In February 2014 I visited my local GP to seek advice for severe abdominal pain that I had been living with for close to a year. After many tests, including CT scans, Ultrasounds and blood tests, my Doctor recommended a colonoscopy which detected a large and advanced tumour. Within a week of having a colonoscopy I was scheduled for urgent surgery. My Bowel Surgeon and Endoscopist believe the tumour had been present for close to 4 years, as it had metastasized and attached to other organs. At 43 years of age, and a busy Mother of 4 sons, I was diagnosed with a T4 Bowel cancer. This came as a huge shock to myself, my family and also my community,as I was the elected Member for Carrum at the time.
I was impressed with our terrific medical system, and my team of Endoscopist, Surgeon and Oncologist provided a high level of care at a time that I was overwhelmed and at my most vulnerable. Within three weeks of surgery, I began a 6 month course of chemotherapy with Dr Andrew Strickland as my Oncologist. I was fortunate to have access to a chemotherapy treatment that was effective and successful - every fortnight I had three days of chemotherapy via a port. The option of having chemotherapy inserted in hospital, then being able to leave and continue having chemotherapy through a pump meant that I could continue to care for my family, to stay in work and to also contribute to my community.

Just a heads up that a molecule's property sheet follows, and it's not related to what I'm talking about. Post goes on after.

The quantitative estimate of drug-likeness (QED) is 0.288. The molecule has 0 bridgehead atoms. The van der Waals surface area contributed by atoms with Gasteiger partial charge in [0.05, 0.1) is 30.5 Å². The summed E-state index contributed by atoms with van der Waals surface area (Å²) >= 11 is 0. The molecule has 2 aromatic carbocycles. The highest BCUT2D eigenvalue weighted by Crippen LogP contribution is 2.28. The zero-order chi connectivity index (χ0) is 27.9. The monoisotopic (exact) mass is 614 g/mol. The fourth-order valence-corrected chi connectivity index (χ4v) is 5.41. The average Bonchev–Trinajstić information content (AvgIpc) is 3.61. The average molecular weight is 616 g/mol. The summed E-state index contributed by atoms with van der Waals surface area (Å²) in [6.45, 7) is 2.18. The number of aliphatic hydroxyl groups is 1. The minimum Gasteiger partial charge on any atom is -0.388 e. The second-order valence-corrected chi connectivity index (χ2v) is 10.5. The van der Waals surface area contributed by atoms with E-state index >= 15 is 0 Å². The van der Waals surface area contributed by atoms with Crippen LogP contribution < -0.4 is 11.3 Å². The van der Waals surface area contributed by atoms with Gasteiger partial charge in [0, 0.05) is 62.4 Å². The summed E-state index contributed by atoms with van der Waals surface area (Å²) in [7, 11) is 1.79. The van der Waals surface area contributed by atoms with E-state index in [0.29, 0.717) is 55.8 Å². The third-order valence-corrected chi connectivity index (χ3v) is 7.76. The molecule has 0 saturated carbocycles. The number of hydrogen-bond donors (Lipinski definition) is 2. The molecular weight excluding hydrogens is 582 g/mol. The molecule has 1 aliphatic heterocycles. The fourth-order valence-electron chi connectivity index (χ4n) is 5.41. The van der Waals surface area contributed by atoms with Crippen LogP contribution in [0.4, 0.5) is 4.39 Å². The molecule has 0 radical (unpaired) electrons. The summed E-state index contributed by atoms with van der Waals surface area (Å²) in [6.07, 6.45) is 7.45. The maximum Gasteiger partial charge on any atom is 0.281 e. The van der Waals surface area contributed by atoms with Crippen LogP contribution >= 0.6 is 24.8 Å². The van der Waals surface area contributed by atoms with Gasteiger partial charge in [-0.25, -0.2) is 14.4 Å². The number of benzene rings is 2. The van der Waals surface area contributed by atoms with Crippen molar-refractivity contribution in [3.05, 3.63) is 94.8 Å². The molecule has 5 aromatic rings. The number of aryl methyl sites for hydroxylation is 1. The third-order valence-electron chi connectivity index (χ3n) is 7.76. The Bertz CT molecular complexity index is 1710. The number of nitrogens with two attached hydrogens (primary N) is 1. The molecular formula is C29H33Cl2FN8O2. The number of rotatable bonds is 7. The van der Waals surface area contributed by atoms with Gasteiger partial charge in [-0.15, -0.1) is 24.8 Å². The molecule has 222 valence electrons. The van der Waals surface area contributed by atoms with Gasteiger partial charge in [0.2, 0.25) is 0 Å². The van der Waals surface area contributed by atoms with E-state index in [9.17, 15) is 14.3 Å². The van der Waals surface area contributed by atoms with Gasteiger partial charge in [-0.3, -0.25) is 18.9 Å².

I was impressed with all levels of the medical profession that I had assistance and advice from including Oncology Nurses, my Oncologist, and the support service that Bowel Cancer Australia and the Cancer Council of Victoria provided online and via phone advice and support. Receiving treatment for cancer is such an emotional roller coaster, as there is a real fear of the unknown and whether treatment will be successful. Throughout my treatment I met many people of all ages that were also touched by cancer and bowel cancer, all at different stages of treatments and differing prognosis. I was fortunate for my chemotherapy to have been successful at this stage, however I am aware that advanced bowel cancer patients have to access targeted drugs that are expensive, and often find it difficult to access new medications and drugs. This can be a huge frustration, and as Bowel cancer statistics are rising, it should be an area that is more accessible and affordable.
I am now privileged to be an Ambassador for Bowel Cancer Australia and promoting awareness and support for this organisation.
Ambassador - Bowel Cancer Australia
For more information on Bowel Cancer please visit their website: